Sunday, January 15, 2012

Opposing Cognitive Biases and Rational Behavior

A friend and I were discussing the logical fallacies that often occur when individuals are making decisions or constructing an argument (hat tip to Ryan Miller).  We identified a particular fallacy--the gambler's fallacy--that exists when an a sequence of identical outcomes is mistakenly construed as implying the probability of the opposite outcome increases for the next iteration.  For example, if the roulette wheel results in black outcomes for 5 spins in a row, there exists a common misperception that the next spin is more likely to land on a red outcome, because overall, red and black outcomes should be approximately equal.  According to the gambler's fallacy, red outcomes would need to "catch up" to make equal outcome possible, and therefore red outcomes become "due" when preceded by a series of black outcomes.

We then considered an alternative and opposite bias that can occurs in the exact same situation.  Many other gamblers believe that a series of black outcomes implies that black is more likely to occur going forward.  From this perspective, black is on a streak, or is the "hot" play.  Its common to hear in casinos that certain craps tables are hot, an implicit belief that a series of outcomes is likely to persist into the future.

I find it very interesting that, in certain circumstances like the one described above, we are prone to any erring on either side of the rational conclusion.  Its unclear whether a sample of 100 gamblers (each without a favorite roulette color) would be more likely to bet on black or red if they observed five black outcomes in a row.

Behavior finance teaches that humans have natural heuristics in evaluating issues and making decisions that make us prone to certain biases.  These biases are generally described as unidirectional.  For example, behavioral finance teaches that individuals generally sell winning investments too early, and hold on to losing investments too long.  This may certainly be true, in general.  However, as described above with the gambler's fallacy, the extent of biases can be more complex, with other possible biases working in the opposite direction.  When competing biases exist, the impact of such biases is not clear then. It depends on which bias, among those that exist, dominates in the circumstance.  Moreover, it seems odd to me that many finance and economics analyses assume investors act rationally, but for certain biases that can be accounted for.  Since we are subject to biases--biases that allow us to err on either side of the rational conclusion--it appears more likely to me to simply accept that humans don't always act rationally.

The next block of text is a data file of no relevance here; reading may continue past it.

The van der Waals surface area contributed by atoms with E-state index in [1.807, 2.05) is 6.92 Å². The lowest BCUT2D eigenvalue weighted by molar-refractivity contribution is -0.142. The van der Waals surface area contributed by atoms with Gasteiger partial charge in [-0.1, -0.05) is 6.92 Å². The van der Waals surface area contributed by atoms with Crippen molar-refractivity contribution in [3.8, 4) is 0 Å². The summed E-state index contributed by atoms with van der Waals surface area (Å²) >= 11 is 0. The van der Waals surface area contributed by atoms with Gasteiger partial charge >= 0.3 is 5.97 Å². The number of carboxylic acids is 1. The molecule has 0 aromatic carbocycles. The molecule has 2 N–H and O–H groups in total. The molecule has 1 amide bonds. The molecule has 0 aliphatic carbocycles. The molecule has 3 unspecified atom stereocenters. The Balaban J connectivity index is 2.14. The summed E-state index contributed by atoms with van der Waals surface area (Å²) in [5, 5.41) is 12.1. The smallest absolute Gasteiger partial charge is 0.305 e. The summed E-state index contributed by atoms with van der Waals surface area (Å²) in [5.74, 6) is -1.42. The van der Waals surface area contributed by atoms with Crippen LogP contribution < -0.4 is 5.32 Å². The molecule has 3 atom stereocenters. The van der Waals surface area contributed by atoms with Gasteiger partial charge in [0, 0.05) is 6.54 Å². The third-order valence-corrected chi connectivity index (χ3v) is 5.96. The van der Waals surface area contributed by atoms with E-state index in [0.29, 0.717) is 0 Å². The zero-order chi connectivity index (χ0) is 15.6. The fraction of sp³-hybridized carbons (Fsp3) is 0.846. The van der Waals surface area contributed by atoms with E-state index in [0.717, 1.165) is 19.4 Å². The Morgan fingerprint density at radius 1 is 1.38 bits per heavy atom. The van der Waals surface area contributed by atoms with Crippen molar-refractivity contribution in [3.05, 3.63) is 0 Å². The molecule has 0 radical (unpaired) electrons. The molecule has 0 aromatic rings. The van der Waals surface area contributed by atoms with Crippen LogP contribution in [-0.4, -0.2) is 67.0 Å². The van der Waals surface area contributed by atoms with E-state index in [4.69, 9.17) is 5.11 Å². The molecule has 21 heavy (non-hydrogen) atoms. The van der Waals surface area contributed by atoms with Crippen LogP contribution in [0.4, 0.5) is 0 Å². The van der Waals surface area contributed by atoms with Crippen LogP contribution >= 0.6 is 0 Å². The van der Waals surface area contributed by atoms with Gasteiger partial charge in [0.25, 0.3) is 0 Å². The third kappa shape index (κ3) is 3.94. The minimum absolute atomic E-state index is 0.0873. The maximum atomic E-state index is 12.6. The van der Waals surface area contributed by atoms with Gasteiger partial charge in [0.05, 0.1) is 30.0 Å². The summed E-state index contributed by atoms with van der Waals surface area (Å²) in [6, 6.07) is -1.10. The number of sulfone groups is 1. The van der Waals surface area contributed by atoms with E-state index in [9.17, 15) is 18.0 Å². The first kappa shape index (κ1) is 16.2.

Wednesday, January 11, 2012

Why Distressed Companies Can't Raise Equity

Earlier today, Hostess Brands (maker of the twinkie) filed for bankruptcy protection.  Such a sad headline got me thinking of bankruptcy in general, and why companies that may be worthwhile enterprises can't raise equity when confronted with financial distress.

First, I want to clarify that bankruptcy is not necessarily a doomed result to be avoided.  Its entirely possible the company seeks bankruptcy protection to free itself of overly burdensome contracts that inhibit its success.  Nevertheless, bankruptcy can be costly.  Many distressed companies would seek to avoid bankruptcy but cannot--even if they show an optimistic future.

Why is this?  I've learned that the reason many companies can't raise equity capital when experiencing difficulty is a product of:

1) distinctions between debt and equity capital

2) uncertainty in future firm value 

An example can illustrate how both of these  factors interact to leave some companies shut out of equity markets.

Consider a firm with $90 million in par value of debt capital.  We'll assume that the future of this firm will take one of two distinct outcomes, each with 50% chance of occurring.  In outcome U (U = "up"), the firm is worth $130.  Firm value is equal to debt value plus equity value.  In outcome D (D = "down") the firm is worth $70.  For our purposes, we'll ignore any time value of money.  What is the current equity worth?

Firm value = (50% * firm value in outcome U) * (50% * firm value in outcome D) = $100